'Marty Party' Was A Community Effort
|This appeared in The Neshoba Democrat - December 1, 2010|
It was early this past summer when Billy Hardy and other local musicians first had the idea to put together a special musical event for Marty Stuart in connection with his Mississippi Country Music Trail Marker dedication.
The origin of the "Marty Party" in October can be traced back to a moment in late June when Hardy was talking with his friend Steve Smith.
The story goes that after hearing that a marker would be placed in downtown Philadelphia, Hardy suggested a musical event involving Stuart and local musicians.
"When it all came about we thought it was a cool idea to do music for an event instead of just having an unveiling," Hardy said.
It wasn't until after the marker was unveiled at the Neshoba County Fair that steam picked up with Hardy and Smith getting invited to a Community Development Partnership meeting to plan the marker dedication.
"It just kind of snowballed from there," Hardy said.
A broad-based committee under the CDP got to work on what was tentatively called the "Marty Party."
Hardy contacted Jeff Stewart of the band Southbound to be the house band for the event and to help select the songs.
Stewart, part of the Philadelphia-Neshoba County Music Association, originally thought about getting the entire group to play cover versions of Marty Stuart songs.
Initially, they chose a dozen of Stuart's songs to perform, but that list was whittled down by half by the time the show started.
"We had 30 days before the show to practice and get everything just right," Stewart said.
Musician Butch Hodgins, a childhood friend of Stewart's, was also called in to help, serving as a liaison between the planning committee and Stuart himself.
Enter Joe Vines with radio stations WHOC-WWSL who was approached to be the master of ceremonies.
It was Vines who suggested the idea of doing a "This is Your Life"-themed show where people from Stuart's past would say a few words and them have him guess who they were.
"It was harder than I thought," said Vines. "Marty's office manager Maria helped a lot with getting in touch with everyone."
Vines said that difficulty subsided when people heard that it was for Marty Stuart.
After that, Vines said that everything just "fell into place."
It was decided early on to get Stuart's original band mates, Hodgins and his brother Ricky, back together.
Hodgins said that he called Stuart about the idea and "he loved it."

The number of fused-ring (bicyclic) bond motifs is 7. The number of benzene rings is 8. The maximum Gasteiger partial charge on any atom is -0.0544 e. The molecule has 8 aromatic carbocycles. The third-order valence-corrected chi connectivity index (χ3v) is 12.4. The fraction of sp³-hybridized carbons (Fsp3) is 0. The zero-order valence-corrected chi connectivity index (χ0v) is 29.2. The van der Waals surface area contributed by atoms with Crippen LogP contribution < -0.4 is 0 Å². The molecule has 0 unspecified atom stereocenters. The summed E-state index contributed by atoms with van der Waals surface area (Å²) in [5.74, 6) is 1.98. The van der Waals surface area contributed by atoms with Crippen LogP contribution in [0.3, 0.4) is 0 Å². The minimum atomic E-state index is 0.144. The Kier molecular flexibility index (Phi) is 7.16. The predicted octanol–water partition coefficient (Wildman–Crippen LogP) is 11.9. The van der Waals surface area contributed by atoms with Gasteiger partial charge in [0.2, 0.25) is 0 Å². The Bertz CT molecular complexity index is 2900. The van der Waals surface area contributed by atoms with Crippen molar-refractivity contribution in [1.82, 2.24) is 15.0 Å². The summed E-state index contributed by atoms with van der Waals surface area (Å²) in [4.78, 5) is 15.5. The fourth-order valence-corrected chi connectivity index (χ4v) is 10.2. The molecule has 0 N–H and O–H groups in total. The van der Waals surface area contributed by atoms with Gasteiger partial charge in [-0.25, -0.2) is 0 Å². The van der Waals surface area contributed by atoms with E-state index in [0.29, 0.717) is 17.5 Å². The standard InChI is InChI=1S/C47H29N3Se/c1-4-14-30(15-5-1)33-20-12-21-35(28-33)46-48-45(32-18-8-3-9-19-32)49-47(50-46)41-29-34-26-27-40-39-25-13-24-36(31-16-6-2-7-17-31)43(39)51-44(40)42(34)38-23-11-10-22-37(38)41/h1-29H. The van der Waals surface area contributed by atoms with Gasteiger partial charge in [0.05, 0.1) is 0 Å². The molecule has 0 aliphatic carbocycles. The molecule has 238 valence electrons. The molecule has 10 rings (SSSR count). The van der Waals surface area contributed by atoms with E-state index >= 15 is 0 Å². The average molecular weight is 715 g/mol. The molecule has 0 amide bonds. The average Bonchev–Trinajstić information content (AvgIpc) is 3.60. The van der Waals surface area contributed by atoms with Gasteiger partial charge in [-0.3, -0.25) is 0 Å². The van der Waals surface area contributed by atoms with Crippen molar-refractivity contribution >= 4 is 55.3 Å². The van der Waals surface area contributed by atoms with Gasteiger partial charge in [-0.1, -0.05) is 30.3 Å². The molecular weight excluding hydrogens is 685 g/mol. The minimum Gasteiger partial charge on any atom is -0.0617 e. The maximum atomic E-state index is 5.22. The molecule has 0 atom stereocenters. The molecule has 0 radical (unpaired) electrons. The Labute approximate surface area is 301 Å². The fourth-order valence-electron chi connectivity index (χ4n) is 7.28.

Stuart and the Hodgins brothers practiced the song "Wildwood Flower" separately and it was only when all three men were together on stage that all parts of the song came together.
Local talent wasn't the only entertainment for the evening as there was a performance by upcoming Country Music star Danielle Reed and her manager Jennifer Stuart, Marty Stuart's sister.
Reed performed two songs for the show, including "Little Heartbreaker" which came off of Stuart's newest album.
Jennifer Stuart performed with Reed that evening, but her part extended well beyond the stage.
She helped get a few of the recorded messages for the event such as the three-minute message from Dolly Parton, who sang "Happy Birthday" to Stuart.
"Marty absolutely loved it," Jennifer Stuart said.
She was also in charge of keeping the show's surprises from Marty.
Other entertainers taking the stage included Stuart's wife Connie Smith and the couple's pastor from Commerce Christian Church near Tunica, Evelyn Hubbard, who surprised Stuart with a cake and a rousing, hand-clapping rendition of "Precious Lord."
One major change to the program was the inclusion of Marty Stuart himself. The original plan was for local musicians to regal Stuart with renditions of his works.
Then Stuart was convinced to participate.
Butch Hodgins recalled Stuart showing up for sound checks.
"We were getting everything ready and we weren't too sure about what parts Marty was going to participate in when he walked through the door, got a guitar and started running through the sound checks with us, Hodgins said.
"At that point we knew that he was going to be a big part of the entertainment."
Stuart, however, made a few stipulations.
Tickets to the event were already being sold for $10 each but Stuart said that he would only participate if all proceeds from the show were put back to the PNC Arts Council and the renovation of the Ellis Theater, where the event was held.
The proceeds also included funds received from auctioning off two signed posters from the event and future DVD sales.
PNC Arts Council members came together to open the theater for what turned out to be a full house.
Deborah Collins, one of the organizing committee members, said that everyone did their part to make it a great event.
"Marty could have come in and stole the show but he didn't," he said.
Southbound vocalist Stewart said his band got to play with a hometown hero.
Jennifer Stuart expressed her thanks to everyone in the CDP and Arts Council, all of the musical talent and to everyone who attended the show.
"It was an honor and Marty hasn't stopped telling me how happy and honored he was for what the town of Philadelphia has done for him," she said.
By Steven Thomas
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